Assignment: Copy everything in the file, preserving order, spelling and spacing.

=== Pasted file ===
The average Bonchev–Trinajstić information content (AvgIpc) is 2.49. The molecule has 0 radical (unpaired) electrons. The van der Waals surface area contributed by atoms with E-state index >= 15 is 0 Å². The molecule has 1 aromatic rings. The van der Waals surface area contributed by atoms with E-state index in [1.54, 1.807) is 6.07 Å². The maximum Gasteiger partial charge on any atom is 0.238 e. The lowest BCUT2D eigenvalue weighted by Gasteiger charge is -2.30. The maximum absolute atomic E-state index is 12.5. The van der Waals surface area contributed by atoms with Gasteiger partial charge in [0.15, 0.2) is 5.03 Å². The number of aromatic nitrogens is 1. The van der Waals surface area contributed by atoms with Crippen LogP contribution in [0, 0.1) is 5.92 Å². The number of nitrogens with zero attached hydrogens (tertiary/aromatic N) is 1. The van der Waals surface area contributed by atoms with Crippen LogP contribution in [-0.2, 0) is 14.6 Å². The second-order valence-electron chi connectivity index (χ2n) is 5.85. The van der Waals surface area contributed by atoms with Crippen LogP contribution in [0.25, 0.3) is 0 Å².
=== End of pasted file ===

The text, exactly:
The average Bonchev–Trinajstić information content (AvgIpc) is 2.49. The molecule has 0 radical (unpaired) electrons. The van der Waals surface area contributed by atoms with E-state index >= 15 is 0 Å². The molecule has 1 aromatic rings. The van der Waals surface area contributed by atoms with E-state index in [1.54, 1.807) is 6.07 Å². The maximum Gasteiger partial charge on any atom is 0.238 e. The lowest BCUT2D eigenvalue weighted by Gasteiger charge is -2.30. The maximum absolute atomic E-state index is 12.5. The van der Waals surface area contributed by atoms with Gasteiger partial charge in [0.15, 0.2) is 5.03 Å². The number of aromatic nitrogens is 1. The van der Waals surface area contributed by atoms with Crippen LogP contribution in [0, 0.1) is 5.92 Å². The number of nitrogens with zero attached hydrogens (tertiary/aromatic N) is 1. The van der Waals surface area contributed by atoms with Crippen LogP contribution in [-0.2, 0) is 14.6 Å². The second-order valence-electron chi connectivity index (χ2n) is 5.85. The van der Waals surface area contributed by atoms with Crippen LogP contribution in [0.25, 0.3) is 0 Å².